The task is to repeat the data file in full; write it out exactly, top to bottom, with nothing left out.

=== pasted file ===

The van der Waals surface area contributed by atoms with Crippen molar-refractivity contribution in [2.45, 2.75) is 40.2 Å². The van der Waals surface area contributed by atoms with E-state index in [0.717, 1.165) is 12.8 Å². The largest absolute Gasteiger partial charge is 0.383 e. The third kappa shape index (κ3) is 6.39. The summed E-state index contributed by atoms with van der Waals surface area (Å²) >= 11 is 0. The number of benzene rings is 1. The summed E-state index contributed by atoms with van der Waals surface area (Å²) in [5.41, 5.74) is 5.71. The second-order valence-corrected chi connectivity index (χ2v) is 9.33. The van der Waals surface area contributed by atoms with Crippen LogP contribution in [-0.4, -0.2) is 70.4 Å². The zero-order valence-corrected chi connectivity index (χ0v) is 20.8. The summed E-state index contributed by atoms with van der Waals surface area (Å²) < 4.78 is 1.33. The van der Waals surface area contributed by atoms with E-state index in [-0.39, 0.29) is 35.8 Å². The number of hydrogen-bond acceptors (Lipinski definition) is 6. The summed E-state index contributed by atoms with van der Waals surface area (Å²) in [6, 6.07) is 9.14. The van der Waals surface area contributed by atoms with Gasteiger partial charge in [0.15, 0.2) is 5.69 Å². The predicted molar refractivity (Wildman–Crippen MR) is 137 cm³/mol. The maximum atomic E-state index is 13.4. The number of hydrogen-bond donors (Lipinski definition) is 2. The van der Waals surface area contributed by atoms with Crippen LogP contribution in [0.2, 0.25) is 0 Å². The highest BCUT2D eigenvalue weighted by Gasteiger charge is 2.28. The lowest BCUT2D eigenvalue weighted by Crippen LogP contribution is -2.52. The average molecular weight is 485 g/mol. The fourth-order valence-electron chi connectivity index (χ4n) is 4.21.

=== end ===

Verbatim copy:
The van der Waals surface area contributed by atoms with Crippen molar-refractivity contribution in [2.45, 2.75) is 40.2 Å². The van der Waals surface area contributed by atoms with E-state index in [0.717, 1.165) is 12.8 Å². The largest absolute Gasteiger partial charge is 0.383 e. The third kappa shape index (κ3) is 6.39. The summed E-state index contributed by atoms with van der Waals surface area (Å²) >= 11 is 0. The number of benzene rings is 1. The summed E-state index contributed by atoms with van der Waals surface area (Å²) in [5.41, 5.74) is 5.71. The second-order valence-corrected chi connectivity index (χ2v) is 9.33. The van der Waals surface area contributed by atoms with Crippen LogP contribution in [-0.4, -0.2) is 70.4 Å². The zero-order valence-corrected chi connectivity index (χ0v) is 20.8. The summed E-state index contributed by atoms with van der Waals surface area (Å²) < 4.78 is 1.33. The van der Waals surface area contributed by atoms with E-state index in [-0.39, 0.29) is 35.8 Å². The number of hydrogen-bond acceptors (Lipinski definition) is 6. The summed E-state index contributed by atoms with van der Waals surface area (Å²) in [6, 6.07) is 9.14. The van der Waals surface area contributed by atoms with Gasteiger partial charge in [0.15, 0.2) is 5.69 Å². The predicted molar refractivity (Wildman–Crippen MR) is 137 cm³/mol. The maximum atomic E-state index is 13.4. The number of hydrogen-bond donors (Lipinski definition) is 2. The van der Waals surface area contributed by atoms with Crippen LogP contribution in [0.2, 0.25) is 0 Å². The highest BCUT2D eigenvalue weighted by Gasteiger charge is 2.28. The lowest BCUT2D eigenvalue weighted by Crippen LogP contribution is -2.52. The average molecular weight is 485 g/mol. The fourth-order valence-electron chi connectivity index (χ4n) is 4.21.